The Empty Space

From above of unrecognizable female holding book with blank pages while sitting near stone stairs

Everything we do in life is a choice. From what we eat, to checking our email, to making coffee for our spouse in the morning. Our choices are manifested as words and actions (or inactions). If we wish to explore the idea of choices further, we can contemplate the fact that our choices arise from our thoughts and emotions. A thought or feeling will lead to the next decision we make. Thinking about a looming deadline may prompt us to begin working on a project. Happiness may lead us to hug our spouse. Anger may lead us to shout expletives at the driver that just cut us off on the highway.

Over the years, I have learned some rather interesting truths about these concepts of thoughts, emotions, and choices. These teachings came through people much more insightful on this topic than me. It was through their words in books as well as in person mentorship that I  came to reflect on the idea that I might be ignorant of something critical.

What was I missing? The empty space. I was missing the small segment of time that exists between thought or emotion and choice leading to eventual action. That space is there, and, with practice, we all have the ability to recognize and utilize it. In circumstances of heightened negative emotions, such as anger, instead of just reacting, this space will give us the power to respond with thoughtful consideration.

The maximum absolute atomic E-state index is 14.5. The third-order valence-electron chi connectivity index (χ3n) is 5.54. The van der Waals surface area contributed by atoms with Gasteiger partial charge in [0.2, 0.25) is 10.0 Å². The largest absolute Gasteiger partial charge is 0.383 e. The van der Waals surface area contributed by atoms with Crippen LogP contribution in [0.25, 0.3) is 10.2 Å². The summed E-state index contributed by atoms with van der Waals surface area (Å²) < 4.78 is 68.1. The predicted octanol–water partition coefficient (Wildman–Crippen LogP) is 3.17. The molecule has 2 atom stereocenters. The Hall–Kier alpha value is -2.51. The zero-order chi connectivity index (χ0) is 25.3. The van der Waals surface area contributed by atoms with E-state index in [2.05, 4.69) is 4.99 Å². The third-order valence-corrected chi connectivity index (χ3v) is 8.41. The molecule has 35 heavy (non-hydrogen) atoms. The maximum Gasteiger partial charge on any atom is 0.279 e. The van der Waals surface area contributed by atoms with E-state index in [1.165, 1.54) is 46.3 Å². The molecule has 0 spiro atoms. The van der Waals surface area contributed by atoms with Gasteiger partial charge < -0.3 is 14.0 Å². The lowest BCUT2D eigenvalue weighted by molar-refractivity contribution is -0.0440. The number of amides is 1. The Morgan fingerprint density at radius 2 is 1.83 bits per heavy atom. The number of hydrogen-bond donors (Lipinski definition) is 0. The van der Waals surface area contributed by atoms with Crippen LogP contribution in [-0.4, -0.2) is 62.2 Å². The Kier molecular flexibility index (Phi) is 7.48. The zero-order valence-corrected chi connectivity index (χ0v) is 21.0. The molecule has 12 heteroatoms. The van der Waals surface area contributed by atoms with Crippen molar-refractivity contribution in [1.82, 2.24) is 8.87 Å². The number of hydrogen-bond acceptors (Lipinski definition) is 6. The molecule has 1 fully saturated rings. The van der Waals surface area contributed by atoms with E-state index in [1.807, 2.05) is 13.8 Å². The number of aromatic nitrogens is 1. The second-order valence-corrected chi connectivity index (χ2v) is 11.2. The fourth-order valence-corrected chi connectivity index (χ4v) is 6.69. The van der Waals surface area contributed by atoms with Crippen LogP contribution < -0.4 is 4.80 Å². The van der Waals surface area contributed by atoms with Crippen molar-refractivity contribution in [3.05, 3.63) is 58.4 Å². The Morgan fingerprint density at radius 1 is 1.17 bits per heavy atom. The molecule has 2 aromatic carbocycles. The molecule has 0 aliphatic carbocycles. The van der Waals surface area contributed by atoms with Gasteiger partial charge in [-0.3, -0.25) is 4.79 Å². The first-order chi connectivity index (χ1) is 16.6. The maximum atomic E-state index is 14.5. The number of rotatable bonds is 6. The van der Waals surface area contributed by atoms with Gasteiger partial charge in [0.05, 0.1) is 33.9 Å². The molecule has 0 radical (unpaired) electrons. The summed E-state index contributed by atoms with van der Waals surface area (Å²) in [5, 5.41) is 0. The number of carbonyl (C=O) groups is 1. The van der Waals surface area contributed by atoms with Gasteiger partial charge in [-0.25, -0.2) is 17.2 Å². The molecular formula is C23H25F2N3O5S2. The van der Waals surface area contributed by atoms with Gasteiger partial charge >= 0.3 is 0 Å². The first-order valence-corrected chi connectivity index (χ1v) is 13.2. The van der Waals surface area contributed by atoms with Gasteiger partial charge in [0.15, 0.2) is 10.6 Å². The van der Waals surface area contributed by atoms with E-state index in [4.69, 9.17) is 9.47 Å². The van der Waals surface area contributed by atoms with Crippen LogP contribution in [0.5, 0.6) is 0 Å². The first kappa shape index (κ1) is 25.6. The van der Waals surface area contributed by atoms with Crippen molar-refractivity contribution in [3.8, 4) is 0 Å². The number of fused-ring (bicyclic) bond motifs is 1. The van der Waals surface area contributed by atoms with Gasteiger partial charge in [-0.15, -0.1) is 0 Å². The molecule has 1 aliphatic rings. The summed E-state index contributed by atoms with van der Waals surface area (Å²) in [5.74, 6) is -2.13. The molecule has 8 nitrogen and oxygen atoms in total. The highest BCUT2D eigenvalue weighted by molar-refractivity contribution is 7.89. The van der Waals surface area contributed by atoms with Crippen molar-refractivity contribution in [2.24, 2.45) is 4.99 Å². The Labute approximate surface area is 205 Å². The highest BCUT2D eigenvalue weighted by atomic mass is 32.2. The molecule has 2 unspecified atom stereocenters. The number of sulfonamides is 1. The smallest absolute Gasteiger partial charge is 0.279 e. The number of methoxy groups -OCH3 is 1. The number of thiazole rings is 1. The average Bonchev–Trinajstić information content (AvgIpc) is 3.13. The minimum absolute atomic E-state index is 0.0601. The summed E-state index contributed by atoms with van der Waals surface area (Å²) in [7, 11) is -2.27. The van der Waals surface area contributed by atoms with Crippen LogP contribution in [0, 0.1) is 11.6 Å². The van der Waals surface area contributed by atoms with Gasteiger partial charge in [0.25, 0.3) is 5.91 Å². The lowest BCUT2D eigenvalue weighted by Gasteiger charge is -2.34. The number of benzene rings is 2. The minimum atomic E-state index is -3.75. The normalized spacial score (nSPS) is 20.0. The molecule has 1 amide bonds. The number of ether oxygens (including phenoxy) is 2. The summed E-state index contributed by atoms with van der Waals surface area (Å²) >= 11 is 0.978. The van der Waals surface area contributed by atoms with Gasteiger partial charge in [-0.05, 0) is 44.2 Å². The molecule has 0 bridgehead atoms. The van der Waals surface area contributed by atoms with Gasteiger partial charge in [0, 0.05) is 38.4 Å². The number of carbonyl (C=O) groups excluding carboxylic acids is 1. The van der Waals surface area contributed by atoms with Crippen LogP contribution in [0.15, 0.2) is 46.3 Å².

I have experienced this many times over the years. A few weeks ago, I was out running with my two larger dogs, Rocky and Bailey. It happened that they both decided to do their business (#2) at the same time and about ten feet apart. I was stretched out between the two of them, wondering who was going to finish first. When they were done and I was cleaning up, their leashes became entangled, and I became a bit flustered trying to separate them. Almost as soon as we got going again, Bailey decided to misbehave. He was biting on his leash and pulling. I became impatient and angry. I was about to react and loudly scold him. I then became aware of the empty space. It was seconds, but it gave me the opportunity to respond rather than react. I calmly regained his attention, he stopped pulling, and the crisis was over.

Practicing awareness of this space has helped me a lot over the years. Of course, I am a fallible human and there are still many times when I react rather than respond. However, I strive to be better every day. It’s amazing how a few empty seconds can have such an impact.

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